This time, there will be behavioral consequences.


Because there is a real boyfriend. There is a real environment out there. A new self-state will take over, a psychopathic, secondary psychopathic self-state, FCTO2. And this new self-state will activate the construct. And the construct will interpolate introjects, specific introjects. And these introjects will tell the borderline, you're not lovable. You will be abandoned. There will be huge pain. She will fall apart. All her defenses will crumble. She will act out and do crazymaking thingsand so on and so forth. It's nonsense to say that you can have internal processes divorced from any environment.

Even a psychotic person who listens to God, God talks to him. God talks to him from a wall. There's always an external environment. The psychotic embeds his introjects in an environment, hyper-reflexivity. The psychotic confuses his introjects with reality. So he thinks that this voice is not in his head. This voice is external. But the voice is talking to him from the outside and from some object, from some real external reality. Environment is the precondition and the only trigger to the change in self-states.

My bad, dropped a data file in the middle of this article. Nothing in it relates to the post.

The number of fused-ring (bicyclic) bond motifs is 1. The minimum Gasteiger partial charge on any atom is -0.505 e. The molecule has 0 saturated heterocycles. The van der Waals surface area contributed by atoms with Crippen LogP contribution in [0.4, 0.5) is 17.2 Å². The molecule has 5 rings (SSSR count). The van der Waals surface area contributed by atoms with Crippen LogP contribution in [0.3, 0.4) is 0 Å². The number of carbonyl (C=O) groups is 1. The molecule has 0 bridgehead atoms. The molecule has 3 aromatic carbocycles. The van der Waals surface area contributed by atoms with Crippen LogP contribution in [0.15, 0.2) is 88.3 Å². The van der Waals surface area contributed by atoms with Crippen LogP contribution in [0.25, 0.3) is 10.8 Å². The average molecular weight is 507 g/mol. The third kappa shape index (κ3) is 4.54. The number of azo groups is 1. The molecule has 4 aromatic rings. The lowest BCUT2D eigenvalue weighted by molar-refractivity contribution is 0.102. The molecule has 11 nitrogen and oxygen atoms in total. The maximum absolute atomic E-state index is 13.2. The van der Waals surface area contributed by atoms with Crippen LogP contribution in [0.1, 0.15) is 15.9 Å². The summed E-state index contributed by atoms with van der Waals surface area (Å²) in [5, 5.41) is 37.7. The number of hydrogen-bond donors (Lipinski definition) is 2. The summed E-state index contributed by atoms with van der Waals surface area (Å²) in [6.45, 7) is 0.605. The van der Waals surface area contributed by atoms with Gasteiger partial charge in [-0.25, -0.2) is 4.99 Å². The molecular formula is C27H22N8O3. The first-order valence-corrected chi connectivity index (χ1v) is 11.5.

So this is the crucial insight. The crucial insight.

And it means that we should work on changing our environment, not so much on working on our internal environmentas to changing our external environment.

So getting rid of toxic people, for example, moving away, changing the job, just walking, going for a walk, changing the external environment is dramatically more important than changing the internal one.

Which in a way negates psychology itself.

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Professor Sam Vaknin discusses insight, intuition, gut instincts, aha moments, epiphanies, and their emotional and cognitive aspects. He explains that aha moments are emotional reactions to sudden insight and are usually preceded by a period of pondering and analyzing. Aha moments are crucial in psychotherapy as they lead to self-awareness and the ability to connect seemingly unrelated events. He also delves into the differences between motivation and knowledge, and the role of intuition and insight in psychotherapy. Additionally, he explores the need for emotions in inducing transformation and change, and the compensatory mechanisms used by individuals who lack insight. Furthermore, he touches on the epistemic value of theories and the role of epistemology in psychology.

Narcissist Not Thinking Straight: Cognitive Disorders (Distortion, Bias, Deficit)

Professor Sam Vaknin discusses cognitive deficits, biases, and distortions, and their impact on thinking processes. He explains that cognition is not just about thinking, but also about knowledge and understanding the world. He delves into the ways in which cognition can go awry, leading to attribution errors, fantasy, and reality distortion, particularly in individuals with personality disorders like narcissism. He also explores various theories related to cognitive dissonance, self-affirmation, and emotional arousal, and how they contribute to the cognitive and emotional experiences of individuals with pathological narcissism.